"Are you OK?" he asked.
"Yes I am. Actually, I'm better than OK!" I said happily.
"Are you sure?" He looked very concerned.
"Yes, is something the matter?"
"Yes. You have been standing here talking to yourself for the past seven minutes!"
"What!? Don't be silly Danny, I was talking to that ragged young boy!"
"How could you not have seen him Danny, you were right over there by the shop! You must've seen him! Are you playing a trick on me?"
"Sheryl, there was no boy," he said, very slowly.
I dipped my hand into my pockets and found a 20Ksh coin. "Then where's the 50Ksh note then?"
"You had only a 20Ksh coin today, remember?"
I noticed a crowd had gathered. They seemed to have been there for several minutes. It was then that it dawned on me.
"He was right here!" I mumbled.
"Come on," said Danny, "I'll take you home."
She sat across me with a somber look on her face. I had done my homework on her. She had moved from the village to the city to take care of her ‘unique’ child. A child whose person was not acceptable in the society’s eyes. A child who was seen as a botch, a stain on the delicate fabric of society. She had been forced to brave the war for her child, fight for the survival of her child. After all, in a world where most live under the dictatorship of what society expects of them, the going is tough for the few who do not live up to society’s ideals. I looked at her keenly as I waited for her to begin. I nodded in readiness. She smiled and nodded in return. Then she began…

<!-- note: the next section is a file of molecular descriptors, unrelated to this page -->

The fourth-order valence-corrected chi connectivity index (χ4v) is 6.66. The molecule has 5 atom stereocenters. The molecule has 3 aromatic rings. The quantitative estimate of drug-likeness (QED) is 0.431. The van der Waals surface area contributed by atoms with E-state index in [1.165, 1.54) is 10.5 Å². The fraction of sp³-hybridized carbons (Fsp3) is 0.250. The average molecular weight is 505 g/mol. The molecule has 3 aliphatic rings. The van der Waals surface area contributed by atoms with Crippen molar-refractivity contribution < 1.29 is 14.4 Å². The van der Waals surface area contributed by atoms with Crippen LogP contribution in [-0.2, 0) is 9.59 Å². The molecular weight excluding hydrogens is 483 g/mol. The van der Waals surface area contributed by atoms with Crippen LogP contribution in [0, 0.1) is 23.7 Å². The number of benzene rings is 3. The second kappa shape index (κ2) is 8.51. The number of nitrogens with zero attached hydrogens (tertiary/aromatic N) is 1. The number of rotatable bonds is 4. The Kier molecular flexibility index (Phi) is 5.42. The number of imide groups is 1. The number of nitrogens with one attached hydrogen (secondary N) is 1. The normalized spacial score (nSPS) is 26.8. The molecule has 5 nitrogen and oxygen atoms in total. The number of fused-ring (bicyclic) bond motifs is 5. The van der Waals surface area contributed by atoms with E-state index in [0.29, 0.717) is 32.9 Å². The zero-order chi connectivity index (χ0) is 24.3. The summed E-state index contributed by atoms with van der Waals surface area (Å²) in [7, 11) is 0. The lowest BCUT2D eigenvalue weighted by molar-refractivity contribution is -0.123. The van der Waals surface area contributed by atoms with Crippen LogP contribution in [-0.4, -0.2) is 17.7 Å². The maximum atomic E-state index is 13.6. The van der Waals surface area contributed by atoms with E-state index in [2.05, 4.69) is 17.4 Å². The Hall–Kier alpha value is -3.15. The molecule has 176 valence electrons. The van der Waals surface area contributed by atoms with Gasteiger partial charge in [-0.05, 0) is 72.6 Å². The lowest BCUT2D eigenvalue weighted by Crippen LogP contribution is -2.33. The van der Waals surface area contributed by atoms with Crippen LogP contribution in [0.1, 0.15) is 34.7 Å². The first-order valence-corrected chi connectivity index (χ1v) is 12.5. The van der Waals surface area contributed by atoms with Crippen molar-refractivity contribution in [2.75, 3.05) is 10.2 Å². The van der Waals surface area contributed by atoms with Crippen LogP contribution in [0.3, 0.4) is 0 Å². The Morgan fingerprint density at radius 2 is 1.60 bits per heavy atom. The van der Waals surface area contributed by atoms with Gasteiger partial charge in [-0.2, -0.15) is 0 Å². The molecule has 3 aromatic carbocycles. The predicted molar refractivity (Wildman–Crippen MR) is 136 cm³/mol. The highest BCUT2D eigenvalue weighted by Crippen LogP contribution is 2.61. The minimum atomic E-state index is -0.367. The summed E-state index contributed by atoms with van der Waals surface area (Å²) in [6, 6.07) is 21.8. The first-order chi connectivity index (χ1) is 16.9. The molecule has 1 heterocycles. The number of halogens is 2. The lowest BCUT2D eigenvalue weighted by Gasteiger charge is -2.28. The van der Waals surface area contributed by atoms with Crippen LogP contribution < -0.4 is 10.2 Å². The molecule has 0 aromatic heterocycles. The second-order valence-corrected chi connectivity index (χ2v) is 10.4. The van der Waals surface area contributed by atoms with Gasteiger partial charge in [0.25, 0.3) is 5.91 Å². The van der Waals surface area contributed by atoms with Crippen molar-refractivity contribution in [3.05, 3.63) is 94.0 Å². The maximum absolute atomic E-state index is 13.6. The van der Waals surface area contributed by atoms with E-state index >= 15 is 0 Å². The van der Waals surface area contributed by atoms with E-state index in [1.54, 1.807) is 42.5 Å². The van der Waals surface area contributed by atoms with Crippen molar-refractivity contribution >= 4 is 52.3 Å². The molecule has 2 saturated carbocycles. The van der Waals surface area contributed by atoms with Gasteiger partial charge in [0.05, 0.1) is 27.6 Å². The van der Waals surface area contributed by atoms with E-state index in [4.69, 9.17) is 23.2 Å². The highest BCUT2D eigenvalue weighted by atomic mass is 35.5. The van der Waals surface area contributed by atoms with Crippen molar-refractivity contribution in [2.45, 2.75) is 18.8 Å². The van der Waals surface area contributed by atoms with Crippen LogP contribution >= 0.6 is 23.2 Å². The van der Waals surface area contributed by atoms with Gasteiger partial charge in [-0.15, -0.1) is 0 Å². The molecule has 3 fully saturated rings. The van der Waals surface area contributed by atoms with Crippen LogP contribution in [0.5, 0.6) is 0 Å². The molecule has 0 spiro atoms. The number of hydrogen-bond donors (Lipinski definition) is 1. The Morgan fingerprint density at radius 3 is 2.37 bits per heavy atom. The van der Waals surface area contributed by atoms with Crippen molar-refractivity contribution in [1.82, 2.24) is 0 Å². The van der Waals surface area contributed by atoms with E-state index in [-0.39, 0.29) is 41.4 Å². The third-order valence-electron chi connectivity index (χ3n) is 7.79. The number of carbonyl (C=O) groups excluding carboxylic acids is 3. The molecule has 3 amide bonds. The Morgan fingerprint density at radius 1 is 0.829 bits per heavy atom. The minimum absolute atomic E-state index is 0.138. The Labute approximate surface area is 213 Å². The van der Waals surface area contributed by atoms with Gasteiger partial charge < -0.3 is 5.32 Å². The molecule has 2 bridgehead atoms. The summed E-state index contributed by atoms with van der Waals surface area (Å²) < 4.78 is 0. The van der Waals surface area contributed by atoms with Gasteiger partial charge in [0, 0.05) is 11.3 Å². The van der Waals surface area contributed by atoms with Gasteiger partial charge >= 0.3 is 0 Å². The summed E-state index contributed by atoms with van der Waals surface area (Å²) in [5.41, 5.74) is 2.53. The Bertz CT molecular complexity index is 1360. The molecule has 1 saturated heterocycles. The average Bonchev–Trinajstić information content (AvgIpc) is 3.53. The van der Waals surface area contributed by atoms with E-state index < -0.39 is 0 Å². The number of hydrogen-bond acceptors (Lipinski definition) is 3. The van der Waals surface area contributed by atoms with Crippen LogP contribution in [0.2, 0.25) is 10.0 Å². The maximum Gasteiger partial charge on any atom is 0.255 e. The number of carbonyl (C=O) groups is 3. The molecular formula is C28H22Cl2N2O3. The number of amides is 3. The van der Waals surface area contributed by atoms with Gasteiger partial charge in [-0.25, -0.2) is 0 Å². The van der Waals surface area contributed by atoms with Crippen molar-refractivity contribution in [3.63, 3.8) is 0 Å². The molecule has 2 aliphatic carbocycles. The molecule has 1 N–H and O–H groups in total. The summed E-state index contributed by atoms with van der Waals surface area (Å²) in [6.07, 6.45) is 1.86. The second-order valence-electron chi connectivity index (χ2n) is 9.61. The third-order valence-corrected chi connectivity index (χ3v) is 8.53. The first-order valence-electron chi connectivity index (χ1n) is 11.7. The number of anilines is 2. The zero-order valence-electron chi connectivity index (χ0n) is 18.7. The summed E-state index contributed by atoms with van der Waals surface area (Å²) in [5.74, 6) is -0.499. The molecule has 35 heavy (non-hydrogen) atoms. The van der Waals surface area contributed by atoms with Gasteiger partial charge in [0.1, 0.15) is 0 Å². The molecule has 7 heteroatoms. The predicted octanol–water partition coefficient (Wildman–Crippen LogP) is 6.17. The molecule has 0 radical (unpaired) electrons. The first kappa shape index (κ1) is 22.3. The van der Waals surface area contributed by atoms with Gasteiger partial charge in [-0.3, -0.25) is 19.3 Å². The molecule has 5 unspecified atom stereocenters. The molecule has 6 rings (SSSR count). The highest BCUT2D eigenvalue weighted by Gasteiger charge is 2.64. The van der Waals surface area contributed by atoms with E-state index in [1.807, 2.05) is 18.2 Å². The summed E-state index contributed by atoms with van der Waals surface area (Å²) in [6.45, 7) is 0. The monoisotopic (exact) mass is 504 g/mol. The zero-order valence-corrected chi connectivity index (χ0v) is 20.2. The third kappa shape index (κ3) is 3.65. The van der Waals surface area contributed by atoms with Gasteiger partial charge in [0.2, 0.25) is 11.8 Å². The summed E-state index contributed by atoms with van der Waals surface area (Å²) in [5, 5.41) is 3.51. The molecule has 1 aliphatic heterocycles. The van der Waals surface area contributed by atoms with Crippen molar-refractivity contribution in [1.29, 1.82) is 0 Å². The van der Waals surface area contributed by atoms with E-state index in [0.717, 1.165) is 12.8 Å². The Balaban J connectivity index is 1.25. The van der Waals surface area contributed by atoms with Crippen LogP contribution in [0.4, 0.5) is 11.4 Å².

It was just another day in the village. The sun was shining, the cows were grazing, women were looking after their homes, men were slaving away, children were playing in the fields – just another day in the village. There he was, my little boy, playing in the fields with other children, so young, so innocent, so angelic. I looked at him with admiration. They sure do grow fast. I watched them huddle together for a minute or so then they dispersed. My little boy gathered some soil into a heap then came running to me. “Mummy, mummy, I need some water,” he said.